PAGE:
Anastasia Makhanova: Research Interests
My research examines links between people's physiological processes and their social perceptions. Broadly, I am interested in assessing the ways in which neuroendocrinological, immunological, and genetic processes underlie perception of close others and of outgroup members. I am also interested in experimental manipulations of fundamental motives that influence people's social behavior in these contexts.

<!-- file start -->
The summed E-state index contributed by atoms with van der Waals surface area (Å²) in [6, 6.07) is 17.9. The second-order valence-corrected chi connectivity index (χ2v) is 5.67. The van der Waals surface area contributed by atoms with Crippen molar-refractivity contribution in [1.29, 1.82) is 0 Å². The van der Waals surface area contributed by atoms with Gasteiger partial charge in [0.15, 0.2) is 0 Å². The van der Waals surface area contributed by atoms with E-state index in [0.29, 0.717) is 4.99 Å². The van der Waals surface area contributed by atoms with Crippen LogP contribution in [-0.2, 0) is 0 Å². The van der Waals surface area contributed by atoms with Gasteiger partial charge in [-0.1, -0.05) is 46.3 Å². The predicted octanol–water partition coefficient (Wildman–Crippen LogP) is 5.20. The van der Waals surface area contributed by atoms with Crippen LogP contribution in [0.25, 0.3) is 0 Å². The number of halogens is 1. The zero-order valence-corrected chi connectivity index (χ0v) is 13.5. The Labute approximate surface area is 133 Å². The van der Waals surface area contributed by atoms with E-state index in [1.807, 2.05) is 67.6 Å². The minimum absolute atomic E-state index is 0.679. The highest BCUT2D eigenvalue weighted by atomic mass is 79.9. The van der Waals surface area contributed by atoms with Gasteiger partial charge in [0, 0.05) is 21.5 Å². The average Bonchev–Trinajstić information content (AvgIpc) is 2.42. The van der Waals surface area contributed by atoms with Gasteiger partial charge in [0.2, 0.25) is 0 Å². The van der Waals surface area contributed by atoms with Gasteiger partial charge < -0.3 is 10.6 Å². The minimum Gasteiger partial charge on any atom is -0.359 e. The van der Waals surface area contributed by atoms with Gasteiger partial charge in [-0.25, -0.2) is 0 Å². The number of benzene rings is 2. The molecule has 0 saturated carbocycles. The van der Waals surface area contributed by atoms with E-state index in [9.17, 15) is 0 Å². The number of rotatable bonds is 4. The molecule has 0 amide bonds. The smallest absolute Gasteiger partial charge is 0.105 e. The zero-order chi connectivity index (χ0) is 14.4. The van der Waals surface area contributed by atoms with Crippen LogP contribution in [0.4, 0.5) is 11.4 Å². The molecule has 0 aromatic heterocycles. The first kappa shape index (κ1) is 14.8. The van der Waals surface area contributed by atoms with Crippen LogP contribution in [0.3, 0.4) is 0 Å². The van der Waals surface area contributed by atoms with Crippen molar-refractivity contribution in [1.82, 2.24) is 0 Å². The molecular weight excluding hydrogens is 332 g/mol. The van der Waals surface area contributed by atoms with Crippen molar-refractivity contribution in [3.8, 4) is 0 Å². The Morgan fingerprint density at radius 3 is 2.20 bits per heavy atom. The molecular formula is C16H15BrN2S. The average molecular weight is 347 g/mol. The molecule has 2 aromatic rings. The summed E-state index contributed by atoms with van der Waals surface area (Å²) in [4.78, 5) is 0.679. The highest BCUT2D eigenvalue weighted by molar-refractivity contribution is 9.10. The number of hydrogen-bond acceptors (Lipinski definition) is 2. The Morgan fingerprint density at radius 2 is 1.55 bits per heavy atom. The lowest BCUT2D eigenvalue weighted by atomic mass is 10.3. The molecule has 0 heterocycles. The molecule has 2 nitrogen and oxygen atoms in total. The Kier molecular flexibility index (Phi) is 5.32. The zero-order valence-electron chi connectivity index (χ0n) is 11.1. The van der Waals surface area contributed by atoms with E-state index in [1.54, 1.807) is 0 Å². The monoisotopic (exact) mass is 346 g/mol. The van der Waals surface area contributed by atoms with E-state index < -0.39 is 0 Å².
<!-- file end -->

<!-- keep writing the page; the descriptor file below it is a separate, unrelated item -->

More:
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I investigate the biological processes that underlie couples' abilities to navigate conflict and resolve marital problems. In one study, for example, I focused on changes in testosterone people experienced during conversations about relationship problems. In a recent paper (Makhanova et al., 2018, Hormones and Behavior), my colleagues and I linked testosterone reactivity to men’s perceptions that their partner challenged them in an adversarial way during video-recorded problem-solving discussions in the lab. Men, but not women, who perceived that their partner blamed and rejected them during the discussions experienced heightened testosterone reactivity. Notably, the effect was specific to perceptions of their partner’s behavior, not their partner’s actual behavior as coded from the recordings. These findings suggest that biological processes like testosterone reactivity may amplify conflict in close relationships. I am currently examining how conflict discussions may influence acute inflammation and whether there are protective factors that function to lessen the physiological stress that may result from relationship conflict.